Anyway, there are certainly billions and probably trillions of planets (or more) that could support life…I base this simply on the vastness of the universe and the concept of “infinity”. Life is tenacious, where life can exist, I suspect it most likely will take hold at some point. But the vastness of the universe and the laws of physics (at least to the extent to which we currently understand them), make it, shall we say, at minimum a very “advanced” proposition to traverse the distances between any two planets with “intelligent” life on them. Because of this, I’d say a society advanced enough to figure out a practical way to visit our planet (which is the only way any of us would be likely to encounter intelligent life on another planet in our lifetimes) would need to possess certain characteristics we’d associate with intelligent life on our planet.

What I mean is, if you look at the vast number of life forms we have on our planet, there are many characteristics that seem nearly universal, and when you look at more “advanced” forms of life, those who possess characteristics we perceive as “intelligent”, all such creatures including man share even more characteristics than we do with all these other life forms. Consider that there are insects with eyes and ears, but we don’t see them as nearly as similar to us as we do apes.

So, where does this leave me? My thoughts are that if on one planet, so many forms of life, millions of them just on this one planet, can have such variation, the vastness of the universe means that there are likely millions, maybe billions of intelligent species that have a number of things in common with man, but there are probably trillions to a factor of trillions of life forms that bear little or no resemblance to man, and surely an unimaginably vast number of these life forms have evolved to the point where we’d consider them to be intelligent. Of the pool of all intelligent life forms, that fall within a spectrum of no resemblance to man to almost identical to man, some random number may have evolved to the point where they could have mastered interstellar travel. Some even smaller subset of that might have figured out how to get as far as Earth…when you keep filtering into smaller and smaller subsets, that pool of potential visitors to Earth gets dwindled down to the point where it’s unlikely we will be or have been visited by intelligent life.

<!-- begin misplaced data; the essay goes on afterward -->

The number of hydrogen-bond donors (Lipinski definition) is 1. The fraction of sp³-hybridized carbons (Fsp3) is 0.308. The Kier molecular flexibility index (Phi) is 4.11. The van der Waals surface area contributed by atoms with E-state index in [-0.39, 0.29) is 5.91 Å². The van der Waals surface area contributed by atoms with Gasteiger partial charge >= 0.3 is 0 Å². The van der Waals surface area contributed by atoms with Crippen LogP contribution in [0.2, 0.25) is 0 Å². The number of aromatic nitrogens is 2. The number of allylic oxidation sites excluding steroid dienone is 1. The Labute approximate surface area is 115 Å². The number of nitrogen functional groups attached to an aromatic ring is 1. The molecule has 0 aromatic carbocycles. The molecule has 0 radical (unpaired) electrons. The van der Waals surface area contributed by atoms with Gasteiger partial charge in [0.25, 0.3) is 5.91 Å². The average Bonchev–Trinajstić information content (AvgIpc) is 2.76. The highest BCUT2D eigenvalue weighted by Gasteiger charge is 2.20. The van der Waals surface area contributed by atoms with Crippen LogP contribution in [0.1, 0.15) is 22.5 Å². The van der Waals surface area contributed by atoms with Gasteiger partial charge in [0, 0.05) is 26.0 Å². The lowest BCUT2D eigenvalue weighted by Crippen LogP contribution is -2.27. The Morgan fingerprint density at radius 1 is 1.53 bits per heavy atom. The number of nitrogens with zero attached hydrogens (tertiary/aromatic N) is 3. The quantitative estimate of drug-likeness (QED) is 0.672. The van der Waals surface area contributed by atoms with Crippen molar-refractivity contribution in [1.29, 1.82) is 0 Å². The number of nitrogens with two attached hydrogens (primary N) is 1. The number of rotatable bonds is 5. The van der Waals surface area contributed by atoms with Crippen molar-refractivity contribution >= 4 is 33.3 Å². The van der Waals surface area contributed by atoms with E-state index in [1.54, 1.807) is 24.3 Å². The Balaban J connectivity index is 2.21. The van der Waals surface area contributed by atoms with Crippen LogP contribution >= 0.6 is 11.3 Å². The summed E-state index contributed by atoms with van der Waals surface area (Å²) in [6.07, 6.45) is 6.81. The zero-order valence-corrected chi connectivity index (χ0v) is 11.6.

Any willing to try would certainly want to be aware of our capabilities and our limitations, they would want to observe us to learn how to approach us (assuming their intentions were to make peaceful contact with us…not a foregone conclusion…in fact a very large subset of those able to visit us might have malevolent intent). Based on all this, I would conclude:

1) We are very unlikely to encounter “intelligent” life in any of our lifetimes.
2) If we do, it’s a crap shoot to know if we’ll ever even get to see them before they annihilate us.
3) On the off chance that we are visited by intelligent life who reveal themselves to us in order to communicate with us, there will probably be at least “some” recognizable features, but given the vast diversity of life, the law of averages says there will be far more unrecognizable features.

So my conclusion is this….what might visit us at first would probably bear at least “some” resemblance to human life, and “some” to other forms of life on our planet. If we were to get to see the full spectrum of life on their home planet somehow, I’d say we’d find even more similarities. But in the end, I think what we’d end up seeing is something that would be shockingly different than what we know of life. So the answer is yes and no, and it will depend greatly on your perspective…but I’d say the layman’s conclusion would be “no”, but the scientists conclusion would probably be “yes”.